Emerging Polls Indicate Majority Support for Abolishing Death Penalty in Ohio

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By Vivian Nguyen

COLUMBUS, OH – Emerging poll data from the No Death Penalty Ohio coalition finds majority support, statewide, for the abolishment of the death penalty in Ohio.

Moreover, policymakers share this support, with bills being introduced at the level of the house and senate to replace the death penalty with a life sentence without the possibility of parole.

The ACLU of Ohio cites a study “conducted by The Tarrance Group between September 18 and September 22, 2023 (including) online interviews with 600 registered voters in Ohio” that “reflect the view of Ohio voters of all major demographic groups, political affiliations, and geographical regions throughout Ohio.”

In a one-page summary of poll results, the No Death Penalty Ohio coalition reported when “asked if Ohio should do away with the death penalty and replace it with a life sentence for murder without the possibility of parole, 56 percent of respondents said yes.”

The group said the number of respondents saying yes increased by two percentage points to 58 percent, when asked if “the Ohio Governor should sign a law replacing the death penalty with a life sentence without the possibility of parole.” Similar numbers of agreeing respondents (56-57 percent) were found for similar statements expressing support for the elimination of the death penalty.

Jocelyn Rosnick, policy director for the ACLU of Ohio, said “whether it’s due to racial disparity, fiscal or innocence concerns, people all across the state and across the aisle believe that it’s time for Ohio to cut ties with the death penalty.”

Allison Cohen, executive director of Ohioans to Stop Executions, added, “Ohioans understand that the system can’t be fixed, can’t be applied fairly and any attempt to do so is both a waste of money and fundamental misunderstanding of where Ohio’s values are aligned. The people of Ohio want to protect and sustain life, which means abolishing the death penalty.”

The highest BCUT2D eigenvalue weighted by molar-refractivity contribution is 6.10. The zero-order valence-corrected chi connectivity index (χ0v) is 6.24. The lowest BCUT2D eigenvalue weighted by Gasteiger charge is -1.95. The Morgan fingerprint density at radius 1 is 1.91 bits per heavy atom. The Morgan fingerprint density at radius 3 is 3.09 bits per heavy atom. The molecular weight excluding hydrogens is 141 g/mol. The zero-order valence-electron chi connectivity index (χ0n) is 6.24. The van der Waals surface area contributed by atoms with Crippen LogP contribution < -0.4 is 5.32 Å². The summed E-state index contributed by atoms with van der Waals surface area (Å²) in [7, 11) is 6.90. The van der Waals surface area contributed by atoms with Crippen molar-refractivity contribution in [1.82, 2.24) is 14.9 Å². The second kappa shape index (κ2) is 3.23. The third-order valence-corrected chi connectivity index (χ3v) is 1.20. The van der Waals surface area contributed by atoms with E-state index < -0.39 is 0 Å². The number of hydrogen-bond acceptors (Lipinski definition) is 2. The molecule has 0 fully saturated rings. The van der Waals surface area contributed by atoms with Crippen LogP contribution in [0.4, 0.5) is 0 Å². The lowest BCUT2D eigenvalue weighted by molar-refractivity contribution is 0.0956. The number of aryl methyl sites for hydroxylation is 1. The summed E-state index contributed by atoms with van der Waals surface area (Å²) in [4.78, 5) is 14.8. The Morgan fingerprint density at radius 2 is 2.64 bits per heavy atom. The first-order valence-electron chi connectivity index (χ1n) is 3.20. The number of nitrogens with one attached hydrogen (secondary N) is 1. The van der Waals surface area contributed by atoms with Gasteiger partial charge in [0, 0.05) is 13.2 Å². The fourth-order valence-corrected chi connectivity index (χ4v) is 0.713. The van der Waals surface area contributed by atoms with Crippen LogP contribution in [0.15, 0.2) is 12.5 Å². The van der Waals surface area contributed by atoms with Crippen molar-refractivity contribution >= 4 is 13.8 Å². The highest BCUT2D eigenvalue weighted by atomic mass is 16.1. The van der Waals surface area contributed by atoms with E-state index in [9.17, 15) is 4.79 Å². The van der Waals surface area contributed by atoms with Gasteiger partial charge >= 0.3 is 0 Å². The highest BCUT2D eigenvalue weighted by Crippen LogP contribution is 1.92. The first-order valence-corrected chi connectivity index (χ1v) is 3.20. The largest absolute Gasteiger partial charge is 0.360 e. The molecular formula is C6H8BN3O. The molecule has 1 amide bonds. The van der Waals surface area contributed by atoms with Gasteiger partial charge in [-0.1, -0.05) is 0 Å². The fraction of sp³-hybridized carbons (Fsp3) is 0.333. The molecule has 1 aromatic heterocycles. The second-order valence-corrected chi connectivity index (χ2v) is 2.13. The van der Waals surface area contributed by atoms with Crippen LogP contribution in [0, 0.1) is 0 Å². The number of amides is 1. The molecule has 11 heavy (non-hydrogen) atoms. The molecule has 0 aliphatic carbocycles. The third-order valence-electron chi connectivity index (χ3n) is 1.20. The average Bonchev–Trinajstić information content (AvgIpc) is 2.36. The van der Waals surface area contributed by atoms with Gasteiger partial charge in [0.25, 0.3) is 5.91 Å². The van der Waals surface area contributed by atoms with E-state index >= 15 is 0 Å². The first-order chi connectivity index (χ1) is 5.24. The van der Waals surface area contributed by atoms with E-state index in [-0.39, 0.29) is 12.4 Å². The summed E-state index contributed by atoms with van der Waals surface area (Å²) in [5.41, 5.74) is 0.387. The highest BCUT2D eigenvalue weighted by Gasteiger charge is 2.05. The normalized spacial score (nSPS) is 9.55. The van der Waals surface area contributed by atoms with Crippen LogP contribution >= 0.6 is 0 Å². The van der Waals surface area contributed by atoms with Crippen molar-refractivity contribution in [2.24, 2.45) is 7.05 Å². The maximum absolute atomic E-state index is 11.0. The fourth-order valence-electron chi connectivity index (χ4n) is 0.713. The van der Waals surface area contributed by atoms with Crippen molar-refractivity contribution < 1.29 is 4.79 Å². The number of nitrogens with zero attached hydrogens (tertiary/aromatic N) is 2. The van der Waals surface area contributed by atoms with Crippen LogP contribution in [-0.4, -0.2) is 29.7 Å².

The No Death Penalty Ohio coalition claims Ohioans recognize “it would be more cost-effective to replace the death penalty with a sentence of life without the possibility of parole,” given findings from the Legislative Service Commission that “the cost of imposing a death sentence could cost taxpayers up to $384 million.”

Beyond fiscal reasons, the coalition also outlines the death penalty’s failure to deter crime, racial disparity, and claim, on innocent lives, noting “the death penalty has repeatedly been shown not to be an effective deterrent to crime,” as “Black or African American people make up 13.3 percent of Ohio’s population and 55.8 percent of Ohio’s death row,” and since 1973, “about one out of every 25 people sentenced to death in Ohio have later been found to be innocent.”

The ACLU of Ohio insists that in light of new methods, such as Alabama’s execution of “Kenneth Smith with nitrogen hypoxia—an untested method that UN experts warned could amount to torture in violation of human rights treaties,” efforts for abolition become increasingly necessary.

Allison Reynolds-Berry, executive director of Ignite Peace, said there is a moral justification beyond the empirical data, adding, “people of conscience and people of faith know that each of us is more than the worst thing we have done. It is time we abolish a system that is unfairly applied, ineffective, and unwanted by the people of Ohio.”

Rosnick notes “to date, 23 states plus Washington D.C. have repealed the death penalty, Ohio can and should be the 24th.”

“At the Ohio Statehouse, a bipartisan team of lawmakers have introduced Senate Bill 101 and House Bill 259, legislation that would abolish the death penalty in Ohio once and for all” the ACLU of Ohio reports

As “the public groundswell in favor of repealing the death penalty continues to grow” and “there is unprecedented, bipartisan support” at the Statehouse, the No Death Penalty Ohio coalition maintains “SB 101 and HB 259 can end the death penalty in Ohio once and for all.”

About The Author

Vivian is a first year at UC Berkeley exploring the fields of Political Science and Philosophy. She is deeply interested in criminal justice, court proceedings, and public trust in legal systems. Working alongside the Vanguard, she hopes to advance transparency in local court systems and promote criminal justice. In her free time, Vivian loves to read, hangout with her dog, roadtrip, and pick up miscellaneous hobbies.

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